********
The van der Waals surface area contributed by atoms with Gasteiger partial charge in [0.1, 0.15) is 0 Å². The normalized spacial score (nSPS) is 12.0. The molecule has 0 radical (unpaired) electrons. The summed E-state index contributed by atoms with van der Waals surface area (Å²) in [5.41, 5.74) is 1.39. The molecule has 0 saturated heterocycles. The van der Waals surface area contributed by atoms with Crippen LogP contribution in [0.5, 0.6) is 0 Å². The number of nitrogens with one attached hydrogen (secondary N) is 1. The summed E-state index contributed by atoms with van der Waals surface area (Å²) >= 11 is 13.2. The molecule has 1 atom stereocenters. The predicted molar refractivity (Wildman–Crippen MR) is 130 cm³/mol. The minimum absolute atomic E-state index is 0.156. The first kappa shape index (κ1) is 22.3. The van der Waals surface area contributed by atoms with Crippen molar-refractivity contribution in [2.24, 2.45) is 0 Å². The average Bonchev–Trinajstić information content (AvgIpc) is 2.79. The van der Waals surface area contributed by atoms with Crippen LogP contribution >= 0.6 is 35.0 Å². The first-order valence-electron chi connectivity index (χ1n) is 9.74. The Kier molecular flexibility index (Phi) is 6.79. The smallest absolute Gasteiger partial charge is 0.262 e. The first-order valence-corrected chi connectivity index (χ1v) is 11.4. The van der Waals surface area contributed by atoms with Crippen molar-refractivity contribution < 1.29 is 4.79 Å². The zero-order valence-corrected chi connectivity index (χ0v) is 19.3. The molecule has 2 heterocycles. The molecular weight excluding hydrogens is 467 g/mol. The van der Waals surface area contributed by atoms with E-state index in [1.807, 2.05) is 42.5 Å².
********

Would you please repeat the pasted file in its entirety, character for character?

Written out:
The van der Waals surface area contributed by atoms with Gasteiger partial charge in [0.1, 0.15) is 0 Å². The normalized spacial score (nSPS) is 12.0. The molecule has 0 radical (unpaired) electrons. The summed E-state index contributed by atoms with van der Waals surface area (Å²) in [5.41, 5.74) is 1.39. The molecule has 0 saturated heterocycles. The van der Waals surface area contributed by atoms with Crippen LogP contribution in [0.5, 0.6) is 0 Å². The number of nitrogens with one attached hydrogen (secondary N) is 1. The summed E-state index contributed by atoms with van der Waals surface area (Å²) >= 11 is 13.2. The molecule has 1 atom stereocenters. The predicted molar refractivity (Wildman–Crippen MR) is 130 cm³/mol. The minimum absolute atomic E-state index is 0.156. The first kappa shape index (κ1) is 22.3. The van der Waals surface area contributed by atoms with Crippen molar-refractivity contribution in [2.24, 2.45) is 0 Å². The average Bonchev–Trinajstić information content (AvgIpc) is 2.79. The van der Waals surface area contributed by atoms with Crippen LogP contribution >= 0.6 is 35.0 Å². The first-order valence-electron chi connectivity index (χ1n) is 9.74. The Kier molecular flexibility index (Phi) is 6.79. The smallest absolute Gasteiger partial charge is 0.262 e. The first-order valence-corrected chi connectivity index (χ1v) is 11.4. The van der Waals surface area contributed by atoms with Crippen molar-refractivity contribution < 1.29 is 4.79 Å². The zero-order valence-corrected chi connectivity index (χ0v) is 19.3. The molecule has 2 heterocycles. The molecular weight excluding hydrogens is 467 g/mol. The van der Waals surface area contributed by atoms with E-state index in [1.807, 2.05) is 42.5 Å².